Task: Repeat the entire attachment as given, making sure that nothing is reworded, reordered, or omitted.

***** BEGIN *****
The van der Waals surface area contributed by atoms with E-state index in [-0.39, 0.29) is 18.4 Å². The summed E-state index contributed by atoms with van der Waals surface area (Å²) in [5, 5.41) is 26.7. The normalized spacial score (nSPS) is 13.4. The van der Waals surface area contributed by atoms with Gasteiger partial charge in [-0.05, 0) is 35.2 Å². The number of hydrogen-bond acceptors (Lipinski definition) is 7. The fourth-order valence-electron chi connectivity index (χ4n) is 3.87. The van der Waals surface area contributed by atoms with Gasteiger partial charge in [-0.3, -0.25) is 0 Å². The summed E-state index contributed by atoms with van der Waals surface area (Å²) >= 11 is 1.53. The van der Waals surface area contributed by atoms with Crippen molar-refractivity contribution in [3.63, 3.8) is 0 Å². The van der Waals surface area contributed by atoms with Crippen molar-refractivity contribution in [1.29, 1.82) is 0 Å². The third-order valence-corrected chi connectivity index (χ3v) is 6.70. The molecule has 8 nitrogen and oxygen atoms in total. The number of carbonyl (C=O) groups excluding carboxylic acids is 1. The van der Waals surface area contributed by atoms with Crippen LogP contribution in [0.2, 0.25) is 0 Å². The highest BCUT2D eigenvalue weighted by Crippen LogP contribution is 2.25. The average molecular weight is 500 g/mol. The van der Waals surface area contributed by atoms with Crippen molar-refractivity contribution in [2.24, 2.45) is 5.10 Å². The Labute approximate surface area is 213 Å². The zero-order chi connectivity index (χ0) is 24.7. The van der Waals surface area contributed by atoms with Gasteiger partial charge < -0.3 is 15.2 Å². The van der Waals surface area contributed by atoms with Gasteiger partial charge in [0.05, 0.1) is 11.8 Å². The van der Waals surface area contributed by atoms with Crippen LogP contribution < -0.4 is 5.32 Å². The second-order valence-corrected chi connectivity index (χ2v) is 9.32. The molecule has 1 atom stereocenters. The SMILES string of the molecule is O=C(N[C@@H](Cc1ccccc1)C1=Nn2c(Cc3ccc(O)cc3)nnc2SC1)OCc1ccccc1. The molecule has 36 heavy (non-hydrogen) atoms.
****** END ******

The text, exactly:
The van der Waals surface area contributed by atoms with E-state index in [-0.39, 0.29) is 18.4 Å². The summed E-state index contributed by atoms with van der Waals surface area (Å²) in [5, 5.41) is 26.7. The normalized spacial score (nSPS) is 13.4. The van der Waals surface area contributed by atoms with Gasteiger partial charge in [-0.05, 0) is 35.2 Å². The number of hydrogen-bond acceptors (Lipinski definition) is 7. The fourth-order valence-electron chi connectivity index (χ4n) is 3.87. The van der Waals surface area contributed by atoms with Gasteiger partial charge in [-0.3, -0.25) is 0 Å². The summed E-state index contributed by atoms with van der Waals surface area (Å²) >= 11 is 1.53. The van der Waals surface area contributed by atoms with Crippen molar-refractivity contribution in [3.63, 3.8) is 0 Å². The van der Waals surface area contributed by atoms with Crippen molar-refractivity contribution in [1.29, 1.82) is 0 Å². The third-order valence-corrected chi connectivity index (χ3v) is 6.70. The molecule has 8 nitrogen and oxygen atoms in total. The number of carbonyl (C=O) groups excluding carboxylic acids is 1. The van der Waals surface area contributed by atoms with Crippen LogP contribution in [0.2, 0.25) is 0 Å². The highest BCUT2D eigenvalue weighted by Crippen LogP contribution is 2.25. The average molecular weight is 500 g/mol. The van der Waals surface area contributed by atoms with Crippen molar-refractivity contribution in [2.24, 2.45) is 5.10 Å². The Labute approximate surface area is 213 Å². The zero-order chi connectivity index (χ0) is 24.7. The van der Waals surface area contributed by atoms with Gasteiger partial charge < -0.3 is 15.2 Å². The van der Waals surface area contributed by atoms with Gasteiger partial charge in [0.05, 0.1) is 11.8 Å². The van der Waals surface area contributed by atoms with Crippen LogP contribution < -0.4 is 5.32 Å². The second-order valence-corrected chi connectivity index (χ2v) is 9.32. The molecule has 1 atom stereocenters. The SMILES string of the molecule is O=C(N[C@@H](Cc1ccccc1)C1=Nn2c(Cc3ccc(O)cc3)nnc2SC1)OCc1ccccc1. The molecule has 36 heavy (non-hydrogen) atoms.